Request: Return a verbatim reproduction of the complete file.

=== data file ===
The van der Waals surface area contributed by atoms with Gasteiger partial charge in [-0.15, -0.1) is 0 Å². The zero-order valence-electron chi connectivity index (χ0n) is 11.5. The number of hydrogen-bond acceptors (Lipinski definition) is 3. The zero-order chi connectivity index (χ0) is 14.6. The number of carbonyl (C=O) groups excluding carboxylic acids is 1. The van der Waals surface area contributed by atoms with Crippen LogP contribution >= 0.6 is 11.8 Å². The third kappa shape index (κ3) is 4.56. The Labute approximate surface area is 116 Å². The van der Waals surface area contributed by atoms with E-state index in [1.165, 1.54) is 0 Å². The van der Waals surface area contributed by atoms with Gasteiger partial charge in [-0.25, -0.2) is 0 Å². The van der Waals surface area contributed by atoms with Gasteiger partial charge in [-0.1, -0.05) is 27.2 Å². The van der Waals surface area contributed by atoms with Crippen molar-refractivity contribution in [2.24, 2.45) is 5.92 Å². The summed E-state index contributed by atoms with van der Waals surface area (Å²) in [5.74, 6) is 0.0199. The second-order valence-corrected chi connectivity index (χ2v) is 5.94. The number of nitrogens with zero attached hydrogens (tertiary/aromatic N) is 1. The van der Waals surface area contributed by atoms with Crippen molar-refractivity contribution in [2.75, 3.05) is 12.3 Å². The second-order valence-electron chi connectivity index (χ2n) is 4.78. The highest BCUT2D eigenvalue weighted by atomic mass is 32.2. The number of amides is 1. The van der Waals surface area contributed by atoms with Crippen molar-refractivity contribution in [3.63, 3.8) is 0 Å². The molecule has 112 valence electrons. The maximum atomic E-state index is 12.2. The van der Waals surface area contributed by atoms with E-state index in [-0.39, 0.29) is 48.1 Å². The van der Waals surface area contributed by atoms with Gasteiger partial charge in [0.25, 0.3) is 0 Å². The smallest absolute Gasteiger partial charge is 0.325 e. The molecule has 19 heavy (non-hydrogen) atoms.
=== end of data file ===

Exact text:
The van der Waals surface area contributed by atoms with Gasteiger partial charge in [-0.15, -0.1) is 0 Å². The zero-order valence-electron chi connectivity index (χ0n) is 11.5. The number of hydrogen-bond acceptors (Lipinski definition) is 3. The zero-order chi connectivity index (χ0) is 14.6. The number of carbonyl (C=O) groups excluding carboxylic acids is 1. The van der Waals surface area contributed by atoms with Crippen LogP contribution >= 0.6 is 11.8 Å². The third kappa shape index (κ3) is 4.56. The Labute approximate surface area is 116 Å². The van der Waals surface area contributed by atoms with E-state index in [1.165, 1.54) is 0 Å². The van der Waals surface area contributed by atoms with Gasteiger partial charge in [-0.25, -0.2) is 0 Å². The van der Waals surface area contributed by atoms with Gasteiger partial charge in [-0.1, -0.05) is 27.2 Å². The van der Waals surface area contributed by atoms with Crippen molar-refractivity contribution in [2.24, 2.45) is 5.92 Å². The summed E-state index contributed by atoms with van der Waals surface area (Å²) in [5.74, 6) is 0.0199. The second-order valence-corrected chi connectivity index (χ2v) is 5.94. The number of nitrogens with zero attached hydrogens (tertiary/aromatic N) is 1. The van der Waals surface area contributed by atoms with Crippen molar-refractivity contribution in [2.75, 3.05) is 12.3 Å². The second-order valence-electron chi connectivity index (χ2n) is 4.78. The highest BCUT2D eigenvalue weighted by atomic mass is 32.2. The number of amides is 1. The van der Waals surface area contributed by atoms with Crippen molar-refractivity contribution in [3.63, 3.8) is 0 Å². The molecule has 112 valence electrons. The maximum atomic E-state index is 12.2. The van der Waals surface area contributed by atoms with E-state index in [-0.39, 0.29) is 48.1 Å². The van der Waals surface area contributed by atoms with Gasteiger partial charge in [0.25, 0.3) is 0 Å². The smallest absolute Gasteiger partial charge is 0.325 e. The molecule has 19 heavy (non-hydrogen) atoms.